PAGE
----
“The elder of the two Bactrian camels, George, loved his treat of acorns and munches them up with great gusto. Not so Wally. Wally was born at Whipsnade and is quite a youngster compared to his companion. He simply refuses to look at them. In the Rodent House many of the burrowing animals are busy hiding them away in the straw. Every one has enjoyed helping the Zoo by gathering these acorns. I heard an amusing story from a member of the Zoo’s staff whose mother has been evacuated to Devonshire, where she is staying on a farm. She wrote a plaintive letter with her consignment, saying that the competition was so great among the farm animals and herself that she had to stay at the window waiting for a breeze to dislodge a single acorn. Then there was the concerted rush of twenty pigs, ten cows and herself to pick up the fallen nut.” (December 1939)

A fine hat on display in our Zoo News 'World War Zoo' article on display at the wartime garden, Newquay Zoo.

Speaking of zoo and animal magazines, the World War Zoo project features in a double page article with photos in Zoo News, the thrice-yearly members’ magazine of Living Coasts, Newquay and Paignton zoos (all part of the Whitley Wildlife Conservation Trust). Newquay Zoo members have already popped in to laugh about my ‘daft  hat’. (Thanks). Hats and headgear are one of the few areas of ‘un-uniform’ that zoo staff are usually allowed.  However, this was not always the rule. Fellow local zoo historian and Bartlett Society member Neil Thomas-Childs in some of his kind library searches for the World War Zoo project told me as an aside that London Zoo created their famous ZSL cap badge as the standard badge for its famous peaked caps directly after the First World War. This was as a result of  keepers returning from the forces doggedly wearing their old regimental cap badges. This strange peace dividend went on, according to ex London Zoo staff at Newquay Zoo, right up to the late 1980s when the peaked cap were phased out. One day maybe our peaked keeper caps will return … and the lion shall lie down with the lamb.

For our next wartime garden blog article in early November, we’ll be returning to London Zoo amongst others, in time for Armistice and Remembrance Sunday. We will be observing the two minute’s silence and holding a small display of our project’s wartime gardening and home front memorabilia at Newquay Zoo on Remembrance Sunday, the 14th  November 2010. Part of  the wartime garden’s role is as a  living memorial to the wartime generation, along with a couple of stories from the few war memorials to zoo staff we have so far discovered. The scale of the ‘sacrifice’ is still difficult to comprehend.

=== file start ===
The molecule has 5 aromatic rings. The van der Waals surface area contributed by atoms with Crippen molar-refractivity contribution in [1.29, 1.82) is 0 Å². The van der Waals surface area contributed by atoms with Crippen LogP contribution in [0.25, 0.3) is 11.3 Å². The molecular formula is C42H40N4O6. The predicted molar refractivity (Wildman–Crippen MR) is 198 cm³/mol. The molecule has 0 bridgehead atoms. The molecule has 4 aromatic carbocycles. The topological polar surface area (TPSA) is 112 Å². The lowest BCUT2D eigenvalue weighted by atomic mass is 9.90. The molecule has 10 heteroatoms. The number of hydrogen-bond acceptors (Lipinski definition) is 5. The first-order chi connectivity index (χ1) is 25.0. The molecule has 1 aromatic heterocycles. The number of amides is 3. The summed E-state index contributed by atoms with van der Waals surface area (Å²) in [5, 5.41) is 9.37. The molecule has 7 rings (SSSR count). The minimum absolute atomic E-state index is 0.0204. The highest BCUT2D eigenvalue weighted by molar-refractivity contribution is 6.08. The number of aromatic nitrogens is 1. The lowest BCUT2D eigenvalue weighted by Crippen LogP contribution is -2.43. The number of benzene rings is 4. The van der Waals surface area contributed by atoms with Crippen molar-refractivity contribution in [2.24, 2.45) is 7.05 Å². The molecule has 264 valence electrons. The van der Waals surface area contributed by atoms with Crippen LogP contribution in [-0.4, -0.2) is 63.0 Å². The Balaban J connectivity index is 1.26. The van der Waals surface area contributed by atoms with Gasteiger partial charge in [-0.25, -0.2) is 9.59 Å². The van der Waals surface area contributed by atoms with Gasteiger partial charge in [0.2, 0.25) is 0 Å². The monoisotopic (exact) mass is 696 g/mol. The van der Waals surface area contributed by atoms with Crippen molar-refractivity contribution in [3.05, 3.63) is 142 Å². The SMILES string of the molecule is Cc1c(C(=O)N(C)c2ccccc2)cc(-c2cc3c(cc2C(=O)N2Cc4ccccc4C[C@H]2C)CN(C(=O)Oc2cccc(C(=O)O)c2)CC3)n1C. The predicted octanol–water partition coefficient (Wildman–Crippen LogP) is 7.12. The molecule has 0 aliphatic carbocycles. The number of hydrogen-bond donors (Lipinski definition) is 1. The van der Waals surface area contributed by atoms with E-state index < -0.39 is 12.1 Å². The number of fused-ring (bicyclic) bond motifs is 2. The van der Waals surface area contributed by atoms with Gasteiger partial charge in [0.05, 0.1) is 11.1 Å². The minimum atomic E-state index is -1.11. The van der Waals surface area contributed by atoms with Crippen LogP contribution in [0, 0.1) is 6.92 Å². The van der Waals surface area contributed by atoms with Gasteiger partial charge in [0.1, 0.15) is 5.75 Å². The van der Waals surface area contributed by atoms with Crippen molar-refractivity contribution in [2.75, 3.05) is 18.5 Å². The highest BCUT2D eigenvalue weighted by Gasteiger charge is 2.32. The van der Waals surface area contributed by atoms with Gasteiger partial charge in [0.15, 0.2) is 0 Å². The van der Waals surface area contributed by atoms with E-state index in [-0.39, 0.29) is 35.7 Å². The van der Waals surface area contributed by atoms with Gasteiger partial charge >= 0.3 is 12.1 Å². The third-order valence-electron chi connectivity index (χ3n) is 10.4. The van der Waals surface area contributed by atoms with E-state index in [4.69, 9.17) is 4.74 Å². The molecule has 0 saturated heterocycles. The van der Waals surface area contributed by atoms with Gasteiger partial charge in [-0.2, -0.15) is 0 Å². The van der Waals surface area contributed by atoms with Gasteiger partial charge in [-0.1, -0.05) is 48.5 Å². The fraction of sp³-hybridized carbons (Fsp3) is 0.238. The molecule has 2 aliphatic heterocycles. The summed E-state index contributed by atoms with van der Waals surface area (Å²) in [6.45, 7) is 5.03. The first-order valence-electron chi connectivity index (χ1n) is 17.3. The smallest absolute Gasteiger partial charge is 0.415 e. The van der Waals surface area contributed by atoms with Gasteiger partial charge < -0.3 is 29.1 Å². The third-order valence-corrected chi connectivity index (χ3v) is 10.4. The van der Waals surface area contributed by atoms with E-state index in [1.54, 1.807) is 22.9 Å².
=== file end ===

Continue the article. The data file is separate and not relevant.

War memorials and poppies aside, we have in our November blog a couple more examples of  the wartime “time safari” around your neighbourhood, which may be of interest to primary and history teachers. (A similar “Victorian time safari” is sometimes featured on our sister blog, We also hope to have some more cheerful news, fingers crossed, from the BIAZA zoo awards at Paignton Zoo in early November of whether the World War Zoo gardens project has received an award commendation in its first year.

 It’s poppy time again (see blogroll links for the Royal British Legion website). Zoo staff and the wartime garden will be proudly wearing their poppies, although keepers don’t wear them whilst working as pins, poppies and grasping animal paws don’t mix.

Finally, the BBC’s landmark Radio 4 series A History of the World in 100 Objects with the British Museum has come to an end this week with object No. 100: a solar mobile phone and lamp charger, not unlike Newquay Zoo’s bank of solar water heating and electricity generating panels. You can find out about our World War Zoo gardens project offerings to the BBC’s online museum (a handmade wooden spitfire toy and wooden handmade sliding puzzle) in the Cornwall, 1940s or wartime section (see our blogroll links). Enough objects to keep you busy browsing until our next blog offering.